These authors contributed equally to the study.
Use of a Bacterial Antimicrobial Resistance Gene Microarray for the Identification of Resistant Staphylococcus aureus
Article first published online: 17 NOV 2010
© 2010 Blackwell Verlag GmbH
Zoonoses and Public Health
Special Issue: SafePork Guest Editors: Lis Alban, Wondwossen Gebreyes, Sylvain Quessy, Andrijana Rajic, Peter van Der Wolf
Volume 57, Issue Supplement s1, pages 94–99, November 2010
How to Cite
Garneau, P., Labrecque, O., Maynard, C., Messier, S., Masson, L., Archambault, M. and Harel, J. (2010), Use of a Bacterial Antimicrobial Resistance Gene Microarray for the Identification of Resistant Staphylococcus aureus. Zoonoses and Public Health, 57: 94–99. doi: 10.1111/j.1863-2378.2010.01358.x
- Issue published online: 17 NOV 2010
- Article first published online: 17 NOV 2010
- Received for publication November 11, 2009
- Staphylococcus aureus;
- antimicrobial resistance;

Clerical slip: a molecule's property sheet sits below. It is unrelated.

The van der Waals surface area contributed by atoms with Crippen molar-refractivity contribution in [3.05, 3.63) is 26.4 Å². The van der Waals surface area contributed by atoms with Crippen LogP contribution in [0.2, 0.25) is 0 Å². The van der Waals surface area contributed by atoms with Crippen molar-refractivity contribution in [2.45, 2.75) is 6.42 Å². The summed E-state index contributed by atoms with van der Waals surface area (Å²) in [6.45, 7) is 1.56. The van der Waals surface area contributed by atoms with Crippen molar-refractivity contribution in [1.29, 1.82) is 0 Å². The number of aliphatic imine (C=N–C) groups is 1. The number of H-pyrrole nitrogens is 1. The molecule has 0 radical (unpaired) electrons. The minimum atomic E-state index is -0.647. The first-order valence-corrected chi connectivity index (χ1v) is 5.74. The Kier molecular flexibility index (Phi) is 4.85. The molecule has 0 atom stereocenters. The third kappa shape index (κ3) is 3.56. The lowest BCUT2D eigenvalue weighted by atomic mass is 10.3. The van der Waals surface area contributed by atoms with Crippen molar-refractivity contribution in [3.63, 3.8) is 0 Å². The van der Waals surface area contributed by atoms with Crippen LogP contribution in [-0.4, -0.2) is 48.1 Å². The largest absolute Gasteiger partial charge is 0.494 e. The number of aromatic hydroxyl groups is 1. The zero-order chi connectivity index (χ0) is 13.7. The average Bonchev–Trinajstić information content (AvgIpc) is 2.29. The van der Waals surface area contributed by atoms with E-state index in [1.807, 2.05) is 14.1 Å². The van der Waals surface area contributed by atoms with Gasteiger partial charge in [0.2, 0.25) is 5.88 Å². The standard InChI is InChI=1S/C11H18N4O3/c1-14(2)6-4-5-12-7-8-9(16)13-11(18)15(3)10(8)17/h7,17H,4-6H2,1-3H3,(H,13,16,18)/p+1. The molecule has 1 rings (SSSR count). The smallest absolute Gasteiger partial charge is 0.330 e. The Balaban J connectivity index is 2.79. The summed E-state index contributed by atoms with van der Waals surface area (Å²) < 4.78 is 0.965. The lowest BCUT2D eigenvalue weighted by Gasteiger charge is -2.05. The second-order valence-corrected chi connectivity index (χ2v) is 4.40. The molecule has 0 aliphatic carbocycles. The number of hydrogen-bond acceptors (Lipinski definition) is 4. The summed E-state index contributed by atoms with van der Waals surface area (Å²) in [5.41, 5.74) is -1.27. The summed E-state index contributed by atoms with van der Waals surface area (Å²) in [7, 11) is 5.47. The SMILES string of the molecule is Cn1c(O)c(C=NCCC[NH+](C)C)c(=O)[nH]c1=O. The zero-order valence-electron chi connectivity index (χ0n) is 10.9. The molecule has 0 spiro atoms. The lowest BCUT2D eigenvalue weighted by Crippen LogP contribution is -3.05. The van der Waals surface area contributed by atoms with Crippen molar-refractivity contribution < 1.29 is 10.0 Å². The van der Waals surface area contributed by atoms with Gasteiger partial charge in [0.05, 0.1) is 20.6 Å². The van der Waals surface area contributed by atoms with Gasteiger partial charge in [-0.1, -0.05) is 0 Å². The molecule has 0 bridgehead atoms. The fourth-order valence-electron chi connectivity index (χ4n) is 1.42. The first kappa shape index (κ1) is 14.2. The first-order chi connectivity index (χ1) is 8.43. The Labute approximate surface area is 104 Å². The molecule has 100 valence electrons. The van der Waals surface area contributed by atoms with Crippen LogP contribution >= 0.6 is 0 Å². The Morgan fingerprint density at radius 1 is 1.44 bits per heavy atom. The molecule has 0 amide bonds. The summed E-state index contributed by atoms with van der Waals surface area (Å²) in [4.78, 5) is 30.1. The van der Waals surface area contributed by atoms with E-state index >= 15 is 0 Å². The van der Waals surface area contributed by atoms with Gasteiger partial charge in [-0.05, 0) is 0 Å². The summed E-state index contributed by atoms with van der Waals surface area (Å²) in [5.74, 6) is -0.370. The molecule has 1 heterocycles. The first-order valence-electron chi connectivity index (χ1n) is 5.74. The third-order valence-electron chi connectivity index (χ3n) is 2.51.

As diagnostic and surveillance activities are vital to determine measures needed to control antimicrobial resistance (AMR), new and rapid laboratory methods are necessary to facilitate this important effort. DNA microarray technology allows the detection of a large number of genes in a single reaction. This technology is simple, specific and high-throughput. We have developed a bacterial antimicrobial resistance gene DNA microarray that will allow rapid antimicrobial resistance gene screening for all Gram-positive and Gram-negative bacteria. A prototype microarray was designed using a 70-mer based oligonucleotide set targeting AMR genes of Gram-negative and Gram-positive bacteria. In the present version, the microarray consists of 182 oligonucleotides corresponding to 166 different acquired AMR gene targets, covering most of the resistance genes found in both Gram-negative and -positive bacteria. A test study was performed on a collection of Staphylococcus aureus isolates from milk samples from dairy farms in Québec, Canada. The reproducibility of the hybridizations was determined, and the microarray results were compared with those obtained by phenotypic resistance tests (either MIC or Kirby-Bauer). The microarray genotyping demonstrated a correlation between penicillin, tetracycline and erythromycin resistance phenotypes with the corresponding acquired resistance genes. The hybridizations showed that the 38 antimicrobial resistant S. aureus isolates possessed at least one AMR gene.